Togolese Akoume: or Emakoume (fermented corn paste). Some even call it the maize foufou. The Togolese staple food is Akoumé (Emakoume or Ewokoume).
Akoumé (Makoume or Banku) is a Togolese dish made from fermented corn (one can also add manioc purée or Agbélima) cooked in a homogeneous paste, whitish and homogeneous. Traditionally, corn is washed and milled and crushed roughly. Then all the sound is removed, and the rest is milled again until a fine flour. The corn purée is mixed with water in a pulp, which is left for a few days to acidify (fermented). This porridge is then cooked and turned into quenelles before serving. For those living abroad, the fermentation of the dough is reduced to a few hours and the acidification is obtained by adding vinegar.
Wash the corn and coarsely grind.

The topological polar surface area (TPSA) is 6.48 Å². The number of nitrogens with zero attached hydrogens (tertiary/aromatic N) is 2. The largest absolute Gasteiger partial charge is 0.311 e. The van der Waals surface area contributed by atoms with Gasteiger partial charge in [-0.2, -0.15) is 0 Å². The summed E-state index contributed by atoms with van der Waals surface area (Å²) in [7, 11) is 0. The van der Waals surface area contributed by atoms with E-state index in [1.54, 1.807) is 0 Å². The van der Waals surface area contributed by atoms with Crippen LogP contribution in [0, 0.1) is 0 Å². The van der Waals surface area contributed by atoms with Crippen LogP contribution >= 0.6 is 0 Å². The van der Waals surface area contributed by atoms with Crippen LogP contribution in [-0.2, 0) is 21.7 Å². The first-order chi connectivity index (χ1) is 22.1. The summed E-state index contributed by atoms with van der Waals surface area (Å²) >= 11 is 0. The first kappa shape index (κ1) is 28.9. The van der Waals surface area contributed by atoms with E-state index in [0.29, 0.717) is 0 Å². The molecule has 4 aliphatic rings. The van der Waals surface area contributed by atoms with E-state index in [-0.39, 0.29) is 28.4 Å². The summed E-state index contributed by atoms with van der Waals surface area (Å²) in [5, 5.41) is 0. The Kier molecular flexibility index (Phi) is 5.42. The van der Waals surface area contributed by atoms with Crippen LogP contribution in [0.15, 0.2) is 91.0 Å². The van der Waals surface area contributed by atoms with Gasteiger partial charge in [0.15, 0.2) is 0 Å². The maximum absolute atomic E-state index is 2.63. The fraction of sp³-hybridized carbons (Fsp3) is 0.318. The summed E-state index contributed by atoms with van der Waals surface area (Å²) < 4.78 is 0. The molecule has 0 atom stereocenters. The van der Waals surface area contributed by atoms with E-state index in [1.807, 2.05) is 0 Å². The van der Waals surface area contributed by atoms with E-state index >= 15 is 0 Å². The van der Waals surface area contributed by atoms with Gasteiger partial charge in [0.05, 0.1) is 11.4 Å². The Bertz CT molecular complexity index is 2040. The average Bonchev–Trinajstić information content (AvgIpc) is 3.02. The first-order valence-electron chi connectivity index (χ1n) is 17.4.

Dry and sift the corn fibers
Crush the mixture until it is smooth.
Leave in a warm place and ferment for 2 ~ 5 days
- 450 g fermented maize paste (made from ground corn and water)
- 120 g of cassava paste (fermented cassava and water)
- 600 ml of water
- 1 teaspoon of salt (optional)
Mix all ingredients in a saucepan and cook on medium heat at first.
Stir gently with a wooden spoon until the mixture is firm; reduce the intensity of the fire and cover the pot.
Add a little boiling water if the dough is too hard.
The Akoumé is accompanied with sauces such as Yébéssési, Ferti dessi or Okra sauce, Gboma déssi, Adémè déssi, Gbolan déssi, Gnifoti déssi, Agbanme dési, Dekou déssi, Lanmoumou dessi, Gbekui dessi …